Ignorance is no defence

Your knowledge of the law is irrelevant to your liability.

Given that you have to comply (whatever your contract or conscience says), why do most contracts require the parties to comply with statutory requirements?


Although ‘ignorance is no defence’, contracts are tools to help the parties to understand their obligations.

If you don’t write is into your contract, you are assuming the parties know the law.

RIBA’s Guide to Letter Contracts states: “Because the client [and the architect] must comply with the law, it is not essential to define the obligations that arise from compliance with statutory requirements, except where choices have to be made, e.g for particular dispute resolution procedures.

Is it right to assume, as RIBA has, that the architect (whose job it is to know the law) and a consumer client (including a one-time employer) know their obligations under the law?

Do they? If we want the parties to be clear what their duties and obligations are, then we should write it into our contracts.

Optional laws?

Some laws are optional in the sense that you can either state that you are opting out, or include alternative wording which satisfies the spirit of the legislation. But you can’t do this by simply refusing to comply. You have to clearly show that you are aware of the discretionary provisions and choosing not to adopt them.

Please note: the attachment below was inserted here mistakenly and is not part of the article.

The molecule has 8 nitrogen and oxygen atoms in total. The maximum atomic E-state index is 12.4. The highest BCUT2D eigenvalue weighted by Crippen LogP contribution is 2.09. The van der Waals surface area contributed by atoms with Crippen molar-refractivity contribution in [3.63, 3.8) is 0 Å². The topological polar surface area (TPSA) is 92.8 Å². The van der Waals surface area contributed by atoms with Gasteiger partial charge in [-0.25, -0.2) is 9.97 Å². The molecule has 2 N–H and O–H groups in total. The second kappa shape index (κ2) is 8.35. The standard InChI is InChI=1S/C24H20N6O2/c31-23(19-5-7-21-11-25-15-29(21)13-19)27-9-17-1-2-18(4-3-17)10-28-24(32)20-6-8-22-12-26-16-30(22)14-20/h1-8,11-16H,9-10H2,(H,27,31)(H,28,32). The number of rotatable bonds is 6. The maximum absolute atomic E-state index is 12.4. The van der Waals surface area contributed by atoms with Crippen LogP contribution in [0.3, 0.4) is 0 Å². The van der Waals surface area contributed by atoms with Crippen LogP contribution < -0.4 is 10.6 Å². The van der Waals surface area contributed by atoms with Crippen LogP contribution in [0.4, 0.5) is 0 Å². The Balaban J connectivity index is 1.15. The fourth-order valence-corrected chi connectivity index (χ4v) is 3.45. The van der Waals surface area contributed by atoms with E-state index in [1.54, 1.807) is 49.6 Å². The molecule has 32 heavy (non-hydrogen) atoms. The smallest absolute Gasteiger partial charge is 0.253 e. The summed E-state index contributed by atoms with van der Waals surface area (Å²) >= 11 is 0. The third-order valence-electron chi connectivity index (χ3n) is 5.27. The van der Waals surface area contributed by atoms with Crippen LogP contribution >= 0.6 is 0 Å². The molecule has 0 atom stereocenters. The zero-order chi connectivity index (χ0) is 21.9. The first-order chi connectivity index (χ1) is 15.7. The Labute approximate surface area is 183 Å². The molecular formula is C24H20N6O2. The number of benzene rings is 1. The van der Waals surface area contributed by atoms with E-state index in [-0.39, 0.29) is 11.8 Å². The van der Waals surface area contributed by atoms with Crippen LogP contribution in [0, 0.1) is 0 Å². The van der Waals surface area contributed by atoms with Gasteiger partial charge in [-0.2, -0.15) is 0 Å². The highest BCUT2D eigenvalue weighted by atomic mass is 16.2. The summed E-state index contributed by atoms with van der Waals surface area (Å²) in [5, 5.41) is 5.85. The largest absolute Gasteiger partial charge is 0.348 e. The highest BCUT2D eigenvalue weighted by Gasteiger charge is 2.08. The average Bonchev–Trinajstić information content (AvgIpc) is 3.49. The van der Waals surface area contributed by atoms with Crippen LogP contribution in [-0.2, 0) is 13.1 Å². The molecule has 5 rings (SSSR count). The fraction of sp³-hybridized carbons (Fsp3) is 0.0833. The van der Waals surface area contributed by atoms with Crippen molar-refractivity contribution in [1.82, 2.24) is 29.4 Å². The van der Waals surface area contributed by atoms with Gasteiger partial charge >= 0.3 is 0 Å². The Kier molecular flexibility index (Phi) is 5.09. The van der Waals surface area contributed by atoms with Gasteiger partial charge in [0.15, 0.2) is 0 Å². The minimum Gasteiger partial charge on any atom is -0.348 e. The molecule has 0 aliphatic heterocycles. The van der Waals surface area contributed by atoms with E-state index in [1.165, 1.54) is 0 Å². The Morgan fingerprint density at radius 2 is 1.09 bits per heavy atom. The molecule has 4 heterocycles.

For example:

  • The implied terms in B2B contracts in the Sale of Goods Act 1979 on quality, fitness for purpose and description can be excluded by express terms dealing with these issues.
  • The procedural requirements in the Scheme for Construction Contracts for adjudication can be excluded by adopting a compliant procedure.
  • The implied rights of third parties to enforce terms of a contract under The Contracts (Rights of Third Parties) Act 1999 can be excluded by stating so.

Extra remedies

The most commonly-cited reason to include laws as a contractual duty (as well as a duty to the Crown/state) is to provide extra remedies if one party is in breach.

If you breach a law, the Crown/state can bring a case against you. When legal compliance is also a contractual obligation, the other party can bring claims for breach of contract and/or indemnity.  A common example for construction projects is an employer indemnity for claims arising from nuisance or trespass – the landowner is liable but the contractor is responsible for the acts or omissions causing the offence.

What should you do?

1) Know the laws that apply to your contracts [read more]

2) Decide whether you are happy to rely on the professionalism of the industry and its clients (eg using my 500-word contract) or you want to add relevant duties into your contract.

Source: RIBA: A Guide to Letter Contracts for Very Small Projects (3rd edition, 2012).  See also my Guide to Construction Statutes on slideshare.

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